The 47-year-old Gandhi scion, therefore, must walk alone and face the laborious uphill task of bringing the Congress back to power – whether in 2019 or 2024 – as party president.
Rahul must pass the leadership test without looking to his mother for lessons. He must also contend with criticism. Under Rahul, some big changes are expected.
Changes in Congress in the Era of Rahul
Accountability: Unlike Sonia, the would-be AICC chief is unlikely to allow a “sab chalta hai” culture in the Congress. His inclination to act as a catalyst, ‘judge all’ and give lesser weightage to identity politics and loyalty would encounter resistance from within.
Economic decision-making: In a departure from Sonia’s reliance on in-house economists like Dr Manmohan Singh and P Chidambaram, Rahul is set to accord more importance to his political instincts and economic worldview. There is a possibility of Rahul shifting more towards left-of-centre.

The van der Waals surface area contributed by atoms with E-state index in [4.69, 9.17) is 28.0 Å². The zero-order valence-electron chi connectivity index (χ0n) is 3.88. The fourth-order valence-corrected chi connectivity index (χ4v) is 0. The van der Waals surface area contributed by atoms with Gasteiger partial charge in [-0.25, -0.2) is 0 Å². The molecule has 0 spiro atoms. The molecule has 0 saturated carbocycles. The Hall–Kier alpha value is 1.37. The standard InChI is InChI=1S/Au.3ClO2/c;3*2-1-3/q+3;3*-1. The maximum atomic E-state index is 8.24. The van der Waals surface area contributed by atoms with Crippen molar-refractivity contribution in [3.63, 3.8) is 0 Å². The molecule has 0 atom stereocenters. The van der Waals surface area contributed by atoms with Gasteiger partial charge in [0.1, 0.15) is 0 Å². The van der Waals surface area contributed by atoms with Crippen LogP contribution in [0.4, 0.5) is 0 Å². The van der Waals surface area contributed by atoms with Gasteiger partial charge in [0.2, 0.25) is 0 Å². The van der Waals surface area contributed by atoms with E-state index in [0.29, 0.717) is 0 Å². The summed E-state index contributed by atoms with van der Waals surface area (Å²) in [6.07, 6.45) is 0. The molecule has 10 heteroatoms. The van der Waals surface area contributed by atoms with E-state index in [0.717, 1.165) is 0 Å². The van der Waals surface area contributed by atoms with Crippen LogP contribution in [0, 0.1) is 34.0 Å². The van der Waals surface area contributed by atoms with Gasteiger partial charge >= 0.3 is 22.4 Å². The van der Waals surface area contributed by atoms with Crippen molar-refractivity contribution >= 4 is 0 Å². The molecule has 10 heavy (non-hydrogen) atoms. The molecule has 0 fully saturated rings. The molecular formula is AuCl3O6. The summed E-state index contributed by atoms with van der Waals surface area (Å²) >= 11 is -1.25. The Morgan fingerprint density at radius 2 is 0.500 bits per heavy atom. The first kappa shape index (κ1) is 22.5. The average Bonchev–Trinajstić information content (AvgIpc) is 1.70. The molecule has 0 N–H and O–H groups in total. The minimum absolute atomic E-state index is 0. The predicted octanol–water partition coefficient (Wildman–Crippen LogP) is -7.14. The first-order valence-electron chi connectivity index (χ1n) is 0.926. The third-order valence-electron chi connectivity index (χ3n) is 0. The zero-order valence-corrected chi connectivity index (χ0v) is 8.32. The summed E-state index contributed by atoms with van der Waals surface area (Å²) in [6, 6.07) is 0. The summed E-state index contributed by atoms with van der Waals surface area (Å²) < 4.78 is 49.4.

Secularism: Rahul’s idea of dharma nirpekshta is closer to Indira-Rajiv-Sanjay than Jawaharlal Nehru or Sonia. Rahul is conscious of Congress’ history when issues like cow slaughter remained in focus during the 1950s and 1960s. In fact, the right-wing dominance continued throughout the 1960s till Indira flirted with socialism and secularism, albeit briefly. Indira returned to power in 1980 and sought to cultivate the majority community. The entire Narasimha Rao era had right-wing dominance. Sonia’s working committee declared that “Hinduism is the sole guarantor of secularism in India.”
For many, Rahul’s bid to blend religion into his political campaign is problematic and runs contrary to the Nehruvian idea of secularism. Nehru was firm in his definition of secularism that meant separation of religion from the political, economic, social and cultural aspects of life. Religion, in Nehru’s scheme of things, was a personal matter from which the state should disassociate at all costs.
But for Mahatma Gandhi, religion was an integral part of secularism. Gandhi, who agreed with Nehru on a range of issues, believed that the Nehruvian secular prescription would not work for India. Gandhi repeatedly said that “politics bereft of religion is absolute dirt.”
Indira sought to cultivate the majority community, accepting the invitation to launch the VHP’s ‘Ekatmata Yatra’, also called the ‘Ganga Jal Yatra.’ This was a nascent VHP’s first mass-contact programme, giving a glimpse that Hindu rituals and symbols could be effectively utilised for popular and political mobilisation.